This is your ice-breaker for what would otherwise be a difficult conversation. You have immediately defused the situation by taking the weight off of their shoulders (it can still be re-fused – this isn’t foolproof, so don’t be a fool!).

Two adolescent girls in ice skates. One is taking the other's hand to help her up after a fall.

If they say they haven’t gotten the bill, or have implied that there is a problem, then ask how you can help.

Offering assistance sounds a lot nicer than a demand for payment.

The problems could be as simple as they’ve misplaced your billing address, or they need another copy of the bill sent. Or they might need to ask for another week to get the payment through. In any case, give them a hand.

By opening the conversation up with an offer of assistance, you have begun the process of resolving the problem before you even knew what it was, and before it ever had the chance to grow into an actual issue.

Further, it’s a step in the right direction to cementing a good long-term relationship with the client.

5. Send Reminders

Your clients are busy just like you. Everybody forgets things now and then.

Red pin marking a date in a calendar.

So we heavily endorse the practice of actively reminding your clients of upcoming due dates. And there are a few things to consider in the implementation of this practice.

First, there are plenty of automated reminder systems out there. They definitely exist, and are useful and convenient. We, for example, used ‘Late Fee Reminder’, a plugin for QuickBooks, for a while.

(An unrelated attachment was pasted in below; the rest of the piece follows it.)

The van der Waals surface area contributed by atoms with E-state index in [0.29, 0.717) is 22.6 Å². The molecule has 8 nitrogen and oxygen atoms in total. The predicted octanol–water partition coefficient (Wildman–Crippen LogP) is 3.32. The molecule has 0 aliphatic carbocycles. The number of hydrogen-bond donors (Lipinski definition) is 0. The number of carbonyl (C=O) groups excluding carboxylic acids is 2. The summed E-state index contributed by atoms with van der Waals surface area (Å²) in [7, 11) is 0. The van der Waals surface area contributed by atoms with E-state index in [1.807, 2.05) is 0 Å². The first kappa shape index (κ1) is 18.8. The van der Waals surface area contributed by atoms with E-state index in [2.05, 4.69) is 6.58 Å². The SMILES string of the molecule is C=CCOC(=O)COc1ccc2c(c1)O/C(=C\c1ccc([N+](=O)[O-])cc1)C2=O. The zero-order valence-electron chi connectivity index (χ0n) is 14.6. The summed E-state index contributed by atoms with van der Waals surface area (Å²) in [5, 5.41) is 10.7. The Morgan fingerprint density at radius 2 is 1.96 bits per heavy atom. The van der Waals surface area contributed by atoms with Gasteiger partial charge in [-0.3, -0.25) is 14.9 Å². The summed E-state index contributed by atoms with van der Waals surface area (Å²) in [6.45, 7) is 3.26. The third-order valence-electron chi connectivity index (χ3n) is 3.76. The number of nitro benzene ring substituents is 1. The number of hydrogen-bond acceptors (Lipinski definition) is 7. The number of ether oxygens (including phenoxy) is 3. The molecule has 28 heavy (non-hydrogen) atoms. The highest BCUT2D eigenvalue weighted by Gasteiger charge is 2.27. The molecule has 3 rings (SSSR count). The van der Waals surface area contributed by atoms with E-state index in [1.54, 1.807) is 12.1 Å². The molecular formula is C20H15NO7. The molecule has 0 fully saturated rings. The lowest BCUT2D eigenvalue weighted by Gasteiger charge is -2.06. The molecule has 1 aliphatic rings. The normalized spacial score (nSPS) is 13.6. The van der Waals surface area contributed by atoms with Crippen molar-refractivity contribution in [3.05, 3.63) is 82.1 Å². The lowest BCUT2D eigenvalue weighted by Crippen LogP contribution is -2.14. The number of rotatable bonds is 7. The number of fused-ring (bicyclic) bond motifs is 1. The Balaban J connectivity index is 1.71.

And it was okay. It worked. It met our needs – on the surface.

However, we ultimately found that the approach was too cold and impersonal. It didn’t help us to build relationships with our clients, and thus resulted in too many missed opportunities.

The Courtesy Call Can Work Wonders

So when it comes to reminding our clients and customers, we call, personally. Don’t cringe, I see you cringing… You should be calling to check in with your clients anyways, right? So just throw this in on the end with the ‘offer assistance’ approach and it will be pain-free.

Choose who to send reminders to

An image of a young, bearded professional on the phone. Probably calling a client to provide fantastic customer service while reminding them of a payment deadline coming up.

You know who needs a reminder and who doesn’t. You likely have clients who pay every single month, always on the due date or x days before, without fail. Like clockwork. These clients may, potentially, be insulted by any reminders you send. Especially the ‘obnoxious’ automated email reminders, which are just one more piece of junk to sort through in maintaining their inboxes. Easy, just skip it for them.

For these clients, a courtesy call is easier to spin than an automated message. That allows you to still get that valuable, relationship-building face-time and figure out if they’re having any issues on their side. It’s also easier for them to politely let you know that these check-ins aren’t necessary.

Win-win, right?

Finally, for the cynical: reminder calls give you the ability to remove excuses. Even the most problematic clients will pay on time as long as you stay on top of them. For most, again, this will be largely unnecessary, but you still get valuable relationship-building opportunities.

But there are still the occasional instances where even this isn’t enough.